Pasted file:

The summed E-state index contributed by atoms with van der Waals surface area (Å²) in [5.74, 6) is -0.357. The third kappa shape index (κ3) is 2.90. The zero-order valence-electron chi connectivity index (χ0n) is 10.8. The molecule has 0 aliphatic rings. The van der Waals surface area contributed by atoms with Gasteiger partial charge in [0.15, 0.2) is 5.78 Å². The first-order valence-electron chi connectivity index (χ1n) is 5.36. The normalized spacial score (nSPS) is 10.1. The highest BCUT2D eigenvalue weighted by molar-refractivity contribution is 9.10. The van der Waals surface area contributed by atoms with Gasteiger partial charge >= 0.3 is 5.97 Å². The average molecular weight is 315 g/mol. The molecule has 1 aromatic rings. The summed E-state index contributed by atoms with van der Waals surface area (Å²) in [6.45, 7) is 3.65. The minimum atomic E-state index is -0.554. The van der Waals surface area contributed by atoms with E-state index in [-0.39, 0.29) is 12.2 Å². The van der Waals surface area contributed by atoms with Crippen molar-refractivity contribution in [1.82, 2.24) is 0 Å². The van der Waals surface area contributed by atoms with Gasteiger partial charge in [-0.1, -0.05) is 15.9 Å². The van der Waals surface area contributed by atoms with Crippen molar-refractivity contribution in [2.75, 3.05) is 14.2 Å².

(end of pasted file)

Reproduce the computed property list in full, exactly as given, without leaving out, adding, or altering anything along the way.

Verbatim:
The summed E-state index contributed by atoms with van der Waals surface area (Å²) in [5.74, 6) is -0.357. The third kappa shape index (κ3) is 2.90. The zero-order valence-electron chi connectivity index (χ0n) is 10.8. The molecule has 0 aliphatic rings. The van der Waals surface area contributed by atoms with Gasteiger partial charge in [0.15, 0.2) is 5.78 Å². The first-order valence-electron chi connectivity index (χ1n) is 5.36. The normalized spacial score (nSPS) is 10.1. The highest BCUT2D eigenvalue weighted by molar-refractivity contribution is 9.10. The van der Waals surface area contributed by atoms with Gasteiger partial charge >= 0.3 is 5.97 Å². The average molecular weight is 315 g/mol. The molecule has 1 aromatic rings. The summed E-state index contributed by atoms with van der Waals surface area (Å²) in [6.45, 7) is 3.65. The minimum atomic E-state index is -0.554. The van der Waals surface area contributed by atoms with E-state index in [-0.39, 0.29) is 12.2 Å². The van der Waals surface area contributed by atoms with Crippen molar-refractivity contribution in [1.82, 2.24) is 0 Å². The van der Waals surface area contributed by atoms with Gasteiger partial charge in [-0.1, -0.05) is 15.9 Å². The van der Waals surface area contributed by atoms with Crippen molar-refractivity contribution in [2.75, 3.05) is 14.2 Å².